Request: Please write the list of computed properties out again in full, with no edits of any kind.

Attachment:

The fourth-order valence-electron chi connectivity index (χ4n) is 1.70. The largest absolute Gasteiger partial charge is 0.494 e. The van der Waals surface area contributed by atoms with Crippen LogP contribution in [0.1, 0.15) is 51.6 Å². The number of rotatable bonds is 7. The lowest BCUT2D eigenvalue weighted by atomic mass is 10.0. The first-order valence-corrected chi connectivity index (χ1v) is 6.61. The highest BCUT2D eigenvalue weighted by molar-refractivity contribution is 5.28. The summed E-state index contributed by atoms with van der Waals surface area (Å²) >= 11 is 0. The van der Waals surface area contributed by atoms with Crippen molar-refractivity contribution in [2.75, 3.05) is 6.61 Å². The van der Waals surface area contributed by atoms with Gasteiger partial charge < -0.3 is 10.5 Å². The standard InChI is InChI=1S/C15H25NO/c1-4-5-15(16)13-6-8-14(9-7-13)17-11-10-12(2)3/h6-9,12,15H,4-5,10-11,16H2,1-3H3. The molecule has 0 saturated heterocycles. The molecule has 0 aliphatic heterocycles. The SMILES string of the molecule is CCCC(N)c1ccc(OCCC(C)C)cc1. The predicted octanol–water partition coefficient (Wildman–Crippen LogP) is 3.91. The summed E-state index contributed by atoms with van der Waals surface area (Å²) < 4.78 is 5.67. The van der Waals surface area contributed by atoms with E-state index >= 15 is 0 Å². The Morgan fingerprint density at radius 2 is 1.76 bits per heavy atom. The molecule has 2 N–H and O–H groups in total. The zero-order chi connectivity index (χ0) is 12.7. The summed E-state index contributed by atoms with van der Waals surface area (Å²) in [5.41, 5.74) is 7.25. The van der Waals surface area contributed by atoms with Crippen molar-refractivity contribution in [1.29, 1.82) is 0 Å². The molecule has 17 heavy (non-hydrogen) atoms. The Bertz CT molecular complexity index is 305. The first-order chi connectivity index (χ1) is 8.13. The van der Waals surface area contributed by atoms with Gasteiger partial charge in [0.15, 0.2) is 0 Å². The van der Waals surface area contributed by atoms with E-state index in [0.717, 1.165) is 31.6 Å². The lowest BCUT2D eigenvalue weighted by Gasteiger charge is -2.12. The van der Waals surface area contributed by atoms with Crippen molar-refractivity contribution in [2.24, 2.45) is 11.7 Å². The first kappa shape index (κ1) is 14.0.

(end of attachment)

The fourth-order valence-electron chi connectivity index (χ4n) is 1.70. The largest absolute Gasteiger partial charge is 0.494 e. The van der Waals surface area contributed by atoms with Crippen LogP contribution in [0.1, 0.15) is 51.6 Å². The number of rotatable bonds is 7. The lowest BCUT2D eigenvalue weighted by atomic mass is 10.0. The first-order valence-corrected chi connectivity index (χ1v) is 6.61. The highest BCUT2D eigenvalue weighted by molar-refractivity contribution is 5.28. The summed E-state index contributed by atoms with van der Waals surface area (Å²) >= 11 is 0. The van der Waals surface area contributed by atoms with Crippen molar-refractivity contribution in [2.75, 3.05) is 6.61 Å². The van der Waals surface area contributed by atoms with Gasteiger partial charge < -0.3 is 10.5 Å². The standard InChI is InChI=1S/C15H25NO/c1-4-5-15(16)13-6-8-14(9-7-13)17-11-10-12(2)3/h6-9,12,15H,4-5,10-11,16H2,1-3H3. The molecule has 0 saturated heterocycles. The molecule has 0 aliphatic heterocycles. The SMILES string of the molecule is CCCC(N)c1ccc(OCCC(C)C)cc1. The predicted octanol–water partition coefficient (Wildman–Crippen LogP) is 3.91. The summed E-state index contributed by atoms with van der Waals surface area (Å²) < 4.78 is 5.67. The van der Waals surface area contributed by atoms with E-state index >= 15 is 0 Å². The Morgan fingerprint density at radius 2 is 1.76 bits per heavy atom. The molecule has 2 N–H and O–H groups in total. The zero-order chi connectivity index (χ0) is 12.7. The summed E-state index contributed by atoms with van der Waals surface area (Å²) in [5.41, 5.74) is 7.25. The van der Waals surface area contributed by atoms with Crippen molar-refractivity contribution in [1.29, 1.82) is 0 Å². The molecule has 17 heavy (non-hydrogen) atoms. The Bertz CT molecular complexity index is 305. The first-order chi connectivity index (χ1) is 8.13. The van der Waals surface area contributed by atoms with Gasteiger partial charge in [0.15, 0.2) is 0 Å². The van der Waals surface area contributed by atoms with E-state index in [0.717, 1.165) is 31.6 Å². The lowest BCUT2D eigenvalue weighted by Gasteiger charge is -2.12. The van der Waals surface area contributed by atoms with Crippen molar-refractivity contribution in [2.24, 2.45) is 11.7 Å². The first kappa shape index (κ1) is 14.0.